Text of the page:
The world is heading towards an unprecedented water catastrophe. A majority of the world’s water systems that keep the ecosystems thriving and feed a growing human population have become stressed. According to NASA satellite data, about 21 of the world’s 37 largest aquifers are running out too fast to be replenished; an additional 13 are declining at a faster rate.

More than half the world’s wetlands have disappeared, while some of the world’s major water bodies such as the Aral Sea, the Dead Sea, the Great Salt Lake and Lake Chad are disappearing at a faster pace. If the current patterns of consumption continue unabated, two-thirds of the world’s population will be facing water shortages as a daily reality by 2025.

In its most recent data, the Food and Agriculture Organisation (FAO, 2014) has highlighted that 45 countries were experiencing water shortages of less than a thousand cubic metres per person a year. The UNICEF in its report, ‘Thirsting for a Future: Water and Children in a Changing Climate (2017)’ has predicted that within two decades, about 600 million children will be in regions enduring extreme water stress.

Water scarcity is becoming increasingly common all around the world, as country after country hits the limit of what it can use. The World Economic Forum has also ranked water crisis among its top three global risks in terms of impact since 2012. The WEF’s Global Risks Report (2017) has highlighted the World Bank’s forecasts that water availability in cities could decline by as much as two thirds by 2050. As South Africa’s Cape Town is just few weeks away from becoming the first major city in the modern era to face the threat of running completely out of water, it is evident that water crisis is now a reality, not mere a warning.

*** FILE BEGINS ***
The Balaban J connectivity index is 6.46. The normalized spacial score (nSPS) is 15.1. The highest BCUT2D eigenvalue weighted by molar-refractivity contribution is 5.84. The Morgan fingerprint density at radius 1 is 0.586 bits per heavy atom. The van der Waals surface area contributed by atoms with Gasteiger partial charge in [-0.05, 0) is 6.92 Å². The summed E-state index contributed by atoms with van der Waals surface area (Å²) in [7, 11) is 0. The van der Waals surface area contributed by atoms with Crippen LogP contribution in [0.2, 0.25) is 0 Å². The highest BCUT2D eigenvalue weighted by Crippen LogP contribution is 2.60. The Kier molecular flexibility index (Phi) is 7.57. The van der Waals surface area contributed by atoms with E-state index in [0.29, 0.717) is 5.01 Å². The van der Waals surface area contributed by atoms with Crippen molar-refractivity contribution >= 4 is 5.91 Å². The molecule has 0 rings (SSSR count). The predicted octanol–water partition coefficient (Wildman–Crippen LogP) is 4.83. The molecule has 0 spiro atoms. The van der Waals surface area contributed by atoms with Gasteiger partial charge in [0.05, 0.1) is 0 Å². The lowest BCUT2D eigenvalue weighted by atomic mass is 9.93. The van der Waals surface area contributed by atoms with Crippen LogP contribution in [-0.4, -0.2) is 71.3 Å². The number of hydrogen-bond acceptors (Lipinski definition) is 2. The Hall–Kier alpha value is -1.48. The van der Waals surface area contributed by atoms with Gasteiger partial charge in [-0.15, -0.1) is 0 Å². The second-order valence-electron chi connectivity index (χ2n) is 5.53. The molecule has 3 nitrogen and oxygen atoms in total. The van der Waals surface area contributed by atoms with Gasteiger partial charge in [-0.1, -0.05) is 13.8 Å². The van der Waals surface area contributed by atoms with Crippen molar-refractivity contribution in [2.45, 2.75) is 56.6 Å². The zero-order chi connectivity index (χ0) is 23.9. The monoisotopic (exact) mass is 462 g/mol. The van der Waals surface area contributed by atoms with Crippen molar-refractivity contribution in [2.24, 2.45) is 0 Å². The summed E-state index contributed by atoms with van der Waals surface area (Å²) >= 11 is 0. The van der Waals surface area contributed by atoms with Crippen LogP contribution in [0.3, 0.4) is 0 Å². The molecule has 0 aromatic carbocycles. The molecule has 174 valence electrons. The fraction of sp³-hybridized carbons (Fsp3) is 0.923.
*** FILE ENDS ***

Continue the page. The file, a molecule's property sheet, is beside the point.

Water in India

In India, a water crisis has been in the making for a long time, but the last three decades has seen this calamity reach epic proportions. The Global Runoff Data Centre, University of Hampshire and International Earth Science Information Networks have projected that around 30 per cent area of India falls in the extreme water-scarce zone, having less than 500 cubic metre per person of renewable freshwater supply.

A report by World Resources Institute (2015) reveals that about 54 per cent of the wells across India are decreasing at a faster pace and almost 600 million people are at higher risk of surface water supply disruptions.

According to a latest survey by the Central Groundwater Board (CGWB), the states of Andhra Pradesh, Tamil Nadu, Kerala and Karnataka are in a worse state as far as ground water is concerned with decline rate much higher than the national average.

Given such an alarming situation, a World Bank report reveals that at least 21 Indian cities are moving towards zero groundwater level by 2020. If the present rate of groundwater depletion persists, India will only have 22 per cent of the present daily per capita water available in 2050, possibly forcing the country to import its water. What is to be blamed for such a precarious state?

Nature and water

Centuries of mismanagement of small water bodies is one of the prime reasons for a decline in water availability. The Centre for Science and Environment (CSE, 2015) reports that Chennai had more than 600 small water bodies during 1980s, but now only a fraction of them could be found healthy. Bangalore had around 280 interlinked tanks during 1960s which is reduced to less than 80 at present.